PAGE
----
In October 1897 Petropavlovsk sailed from Saint Petersburg to Kronstadt to be outfitted. In 1898 the guns were fitted; later the battleship moved to Liepāja, returning to Kronstadt in 1899. On 5 October 1899 Petropavlovsk was transferred to the Far Eastern, East Asia Squadron. Aleksandr Kolchak, who was the chief of the watch on aboard, was to have conducted hydrology experiments in the northern Pacific ocean. However, when the ship arrived in the Mediterranean, Kolchak accepted a position with Eduard Toll's expedition and left the vessel. Petropavlovsk reached Port Arthur on 28 April 1900, becoming the flagship of Vice Admiral Skrydlov and the East Asia Squadron. In 1900 the ship took part in the suppression of the Boxer Rebellion in China. In October 1902 Rear Admiral Oskar Victorovich Stark took command of the East Asia Squadron and raised his flag on the Petropavlovsk.
In early February 1904 the Japanese Navy launched a surprise attack on the Russian fleet at Port Arthur. The squadron was attacked by a flotilla of Japanese torpedo boat destroyers. The Russians were not prepared for the attack and confusion ran rampant throughout the harbor's interior. Petropavlovsk escaped damage during the torpedo attack, but was lightly damaged in an engagement the next day against the Japanese fleet (she was hit by one six-inch and two 12-inch shells), killing one and wounding four. Petropavlovsk fired twenty 12-inch and sixty-eight 6-inch shells at the Japanese battleships, but none hit. As a result of the more superior (at least in Makarov's opinion) Tsesarevich undergoing repairs for damage done during the surprise attack, Makarov chose Petropavlovsk to be his flagship.
Having failed to blockade or bottle up the Russian squadron at Port Arthur by sinking blockships in the harbor's channel, the Japanese under Admiral Togo formulated a new plan. Ships were to mine the entrance from the harbor and then lure the Russians into the minefield in the hopes of sinking a number of Russian warships. Under cover of four detachments of torpedo boat destroyers, the minelayer Koru-Maru began to lay mines near the entrance to Port Arthur on the night of 31 March. The Japanese were observed by Admiral Makarov, who believed that they were Russian destroyers whom he had ordered to patrol that area.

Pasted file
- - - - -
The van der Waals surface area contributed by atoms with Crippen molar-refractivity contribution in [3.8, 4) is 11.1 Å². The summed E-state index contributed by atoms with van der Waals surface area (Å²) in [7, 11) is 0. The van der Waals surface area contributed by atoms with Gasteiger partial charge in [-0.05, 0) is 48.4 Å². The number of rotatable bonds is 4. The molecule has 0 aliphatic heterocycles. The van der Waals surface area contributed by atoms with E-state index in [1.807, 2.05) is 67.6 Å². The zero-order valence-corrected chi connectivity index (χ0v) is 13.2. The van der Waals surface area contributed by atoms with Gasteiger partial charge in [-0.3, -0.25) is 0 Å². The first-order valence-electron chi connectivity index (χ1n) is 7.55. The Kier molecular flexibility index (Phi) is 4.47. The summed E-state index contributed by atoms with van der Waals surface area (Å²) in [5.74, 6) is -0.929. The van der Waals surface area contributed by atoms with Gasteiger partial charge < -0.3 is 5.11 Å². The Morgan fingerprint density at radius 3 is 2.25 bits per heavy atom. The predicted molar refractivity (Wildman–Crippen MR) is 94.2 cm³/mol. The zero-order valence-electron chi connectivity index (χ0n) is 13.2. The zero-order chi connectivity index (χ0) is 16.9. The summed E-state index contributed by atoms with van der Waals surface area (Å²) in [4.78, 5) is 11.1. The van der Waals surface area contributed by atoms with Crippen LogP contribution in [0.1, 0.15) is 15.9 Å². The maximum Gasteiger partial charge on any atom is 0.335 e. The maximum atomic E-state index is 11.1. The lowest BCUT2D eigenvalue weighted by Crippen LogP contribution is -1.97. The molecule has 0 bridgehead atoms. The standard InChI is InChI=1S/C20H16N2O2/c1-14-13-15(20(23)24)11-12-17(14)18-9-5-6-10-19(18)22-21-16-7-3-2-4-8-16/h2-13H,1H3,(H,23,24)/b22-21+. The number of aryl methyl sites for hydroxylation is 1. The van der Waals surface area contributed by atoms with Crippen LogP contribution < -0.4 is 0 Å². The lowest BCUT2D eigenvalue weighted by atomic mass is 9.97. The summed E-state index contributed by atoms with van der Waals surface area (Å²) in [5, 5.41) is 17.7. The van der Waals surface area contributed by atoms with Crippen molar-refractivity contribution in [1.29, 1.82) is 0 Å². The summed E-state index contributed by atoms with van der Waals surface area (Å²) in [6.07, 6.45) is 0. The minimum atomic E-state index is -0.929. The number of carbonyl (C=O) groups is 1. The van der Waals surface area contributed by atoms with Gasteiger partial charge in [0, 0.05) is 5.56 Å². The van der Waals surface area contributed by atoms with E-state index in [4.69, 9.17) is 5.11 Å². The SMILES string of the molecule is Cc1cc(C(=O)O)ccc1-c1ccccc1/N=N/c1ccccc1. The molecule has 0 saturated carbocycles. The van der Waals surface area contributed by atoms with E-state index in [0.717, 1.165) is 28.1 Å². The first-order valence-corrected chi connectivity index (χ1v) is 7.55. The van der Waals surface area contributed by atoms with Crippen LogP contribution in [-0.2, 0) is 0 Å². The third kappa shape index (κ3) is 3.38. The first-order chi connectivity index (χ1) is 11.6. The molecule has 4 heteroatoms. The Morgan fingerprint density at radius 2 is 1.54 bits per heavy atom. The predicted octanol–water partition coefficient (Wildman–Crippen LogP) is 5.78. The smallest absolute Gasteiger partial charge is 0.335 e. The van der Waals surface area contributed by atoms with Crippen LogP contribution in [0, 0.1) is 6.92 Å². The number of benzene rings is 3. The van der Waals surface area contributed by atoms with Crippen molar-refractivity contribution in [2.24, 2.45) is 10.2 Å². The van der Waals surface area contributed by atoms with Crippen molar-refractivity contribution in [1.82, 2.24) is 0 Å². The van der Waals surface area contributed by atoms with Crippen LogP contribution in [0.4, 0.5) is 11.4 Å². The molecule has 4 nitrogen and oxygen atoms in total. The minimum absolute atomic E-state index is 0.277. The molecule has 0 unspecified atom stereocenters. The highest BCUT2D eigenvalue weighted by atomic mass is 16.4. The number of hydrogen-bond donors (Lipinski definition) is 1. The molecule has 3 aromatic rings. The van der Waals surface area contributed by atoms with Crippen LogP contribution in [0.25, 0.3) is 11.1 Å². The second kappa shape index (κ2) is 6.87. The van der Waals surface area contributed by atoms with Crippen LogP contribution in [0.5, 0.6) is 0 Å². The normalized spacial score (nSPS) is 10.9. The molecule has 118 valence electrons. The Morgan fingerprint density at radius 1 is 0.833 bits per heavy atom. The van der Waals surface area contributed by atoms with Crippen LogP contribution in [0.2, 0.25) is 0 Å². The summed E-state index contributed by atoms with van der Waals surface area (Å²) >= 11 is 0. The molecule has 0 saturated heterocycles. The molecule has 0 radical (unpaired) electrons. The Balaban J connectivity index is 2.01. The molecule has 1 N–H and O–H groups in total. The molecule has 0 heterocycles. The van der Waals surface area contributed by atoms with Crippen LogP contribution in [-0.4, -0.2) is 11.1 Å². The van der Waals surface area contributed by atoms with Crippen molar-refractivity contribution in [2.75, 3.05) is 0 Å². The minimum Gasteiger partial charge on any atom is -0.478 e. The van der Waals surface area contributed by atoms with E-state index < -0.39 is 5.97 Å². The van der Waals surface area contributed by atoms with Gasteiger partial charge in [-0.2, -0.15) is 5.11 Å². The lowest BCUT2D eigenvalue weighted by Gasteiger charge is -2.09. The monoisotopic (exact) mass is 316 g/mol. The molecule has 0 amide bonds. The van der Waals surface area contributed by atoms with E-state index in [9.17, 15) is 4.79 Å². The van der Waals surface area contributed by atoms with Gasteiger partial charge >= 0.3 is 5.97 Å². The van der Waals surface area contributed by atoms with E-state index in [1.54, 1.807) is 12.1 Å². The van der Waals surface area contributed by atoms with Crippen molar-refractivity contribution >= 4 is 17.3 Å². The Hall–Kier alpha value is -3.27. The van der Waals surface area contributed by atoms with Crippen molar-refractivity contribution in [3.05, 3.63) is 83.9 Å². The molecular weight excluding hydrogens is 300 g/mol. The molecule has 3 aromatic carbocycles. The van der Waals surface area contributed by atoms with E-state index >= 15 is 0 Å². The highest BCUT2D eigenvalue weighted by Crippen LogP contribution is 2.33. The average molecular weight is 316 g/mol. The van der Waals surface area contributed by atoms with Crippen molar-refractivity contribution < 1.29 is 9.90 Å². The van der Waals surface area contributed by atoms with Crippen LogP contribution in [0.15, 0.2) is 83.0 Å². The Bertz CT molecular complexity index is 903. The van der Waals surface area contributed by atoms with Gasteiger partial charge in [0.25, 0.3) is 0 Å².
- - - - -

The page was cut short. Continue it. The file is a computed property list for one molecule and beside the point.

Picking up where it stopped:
On 13 April 1904 (31 March old style), Strashnii, a Russian destroyer, was intercepted by Japanese destroyers. A sea battle erupted between the opposing destroyers. Makarov immediately dispatched the cruiser Bayan to assist the Strashnii. After the Bayan had informed on presence of enemy cruisers on the site, Makarov decided to lead main forces in order to seek battle with the surrounding enemy warships and rescue more survivors from Strashnii. He led two battleships (Petropavlovsk and Poltava), four cruisers and a group of destroyers into the Yellow Sea.
However, the Japanese retreated beyond Port Arthur's gunfire support range, and had been reinforced by main forces of six battleships. At 0850, Makarov turned around to head back to the harbor and join with three other battleships that had just left. After the squadron had united and turned back towards the enemy, about two miles from the shore, on 9.42 Petropavlosk detonated a Japanese laid mine on her port side. Petropavlosk sank, taking 27 officers and 652 men, including Admiral Makarov and renowned war artist Vasily Vereshchagin with her. A monument was constructed in St. Petersburg in 1913 to honor Stephan Makarov after Japanese divers identified his remains inside the wreck of Petropavlovsk and gave him a burial at sea.
- All dates used in this article are New Style